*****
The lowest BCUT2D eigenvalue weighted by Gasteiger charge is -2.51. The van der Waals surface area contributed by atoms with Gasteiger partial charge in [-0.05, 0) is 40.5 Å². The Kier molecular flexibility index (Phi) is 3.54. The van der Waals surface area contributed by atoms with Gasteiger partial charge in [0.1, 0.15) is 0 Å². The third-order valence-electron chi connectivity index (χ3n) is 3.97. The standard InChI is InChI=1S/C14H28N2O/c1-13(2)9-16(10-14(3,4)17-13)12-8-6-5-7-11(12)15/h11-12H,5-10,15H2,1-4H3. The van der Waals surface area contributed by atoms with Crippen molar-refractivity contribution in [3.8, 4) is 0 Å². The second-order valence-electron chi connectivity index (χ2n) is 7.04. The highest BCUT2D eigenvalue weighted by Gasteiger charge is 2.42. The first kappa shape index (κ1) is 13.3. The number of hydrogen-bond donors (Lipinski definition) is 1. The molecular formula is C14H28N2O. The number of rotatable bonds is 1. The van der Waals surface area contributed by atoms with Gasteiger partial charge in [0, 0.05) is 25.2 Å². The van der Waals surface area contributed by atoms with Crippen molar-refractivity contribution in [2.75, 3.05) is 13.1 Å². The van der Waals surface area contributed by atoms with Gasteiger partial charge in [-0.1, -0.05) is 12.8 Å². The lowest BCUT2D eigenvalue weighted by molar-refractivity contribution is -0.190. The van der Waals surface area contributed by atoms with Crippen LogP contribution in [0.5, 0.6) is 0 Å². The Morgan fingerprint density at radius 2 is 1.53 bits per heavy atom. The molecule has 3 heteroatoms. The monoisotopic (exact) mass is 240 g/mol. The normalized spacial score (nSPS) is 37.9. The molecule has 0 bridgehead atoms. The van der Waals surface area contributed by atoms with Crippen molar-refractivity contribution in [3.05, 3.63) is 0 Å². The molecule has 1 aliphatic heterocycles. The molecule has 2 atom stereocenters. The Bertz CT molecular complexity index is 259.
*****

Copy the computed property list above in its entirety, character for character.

The lowest BCUT2D eigenvalue weighted by Gasteiger charge is -2.51. The van der Waals surface area contributed by atoms with Gasteiger partial charge in [-0.05, 0) is 40.5 Å². The Kier molecular flexibility index (Phi) is 3.54. The van der Waals surface area contributed by atoms with Gasteiger partial charge in [0.1, 0.15) is 0 Å². The third-order valence-electron chi connectivity index (χ3n) is 3.97. The standard InChI is InChI=1S/C14H28N2O/c1-13(2)9-16(10-14(3,4)17-13)12-8-6-5-7-11(12)15/h11-12H,5-10,15H2,1-4H3. The van der Waals surface area contributed by atoms with Crippen molar-refractivity contribution in [3.8, 4) is 0 Å². The second-order valence-electron chi connectivity index (χ2n) is 7.04. The highest BCUT2D eigenvalue weighted by Gasteiger charge is 2.42. The first kappa shape index (κ1) is 13.3. The number of hydrogen-bond donors (Lipinski definition) is 1. The molecular formula is C14H28N2O. The number of rotatable bonds is 1. The van der Waals surface area contributed by atoms with Gasteiger partial charge in [0, 0.05) is 25.2 Å². The van der Waals surface area contributed by atoms with Crippen molar-refractivity contribution in [2.75, 3.05) is 13.1 Å². The van der Waals surface area contributed by atoms with Gasteiger partial charge in [-0.1, -0.05) is 12.8 Å². The lowest BCUT2D eigenvalue weighted by molar-refractivity contribution is -0.190. The van der Waals surface area contributed by atoms with Crippen LogP contribution in [0.5, 0.6) is 0 Å². The Morgan fingerprint density at radius 2 is 1.53 bits per heavy atom. The molecule has 3 heteroatoms. The monoisotopic (exact) mass is 240 g/mol. The normalized spacial score (nSPS) is 37.9. The molecule has 0 bridgehead atoms. The van der Waals surface area contributed by atoms with Crippen molar-refractivity contribution in [3.05, 3.63) is 0 Å². The molecule has 1 aliphatic heterocycles. The molecule has 2 atom stereocenters. The Bertz CT molecular complexity index is 259.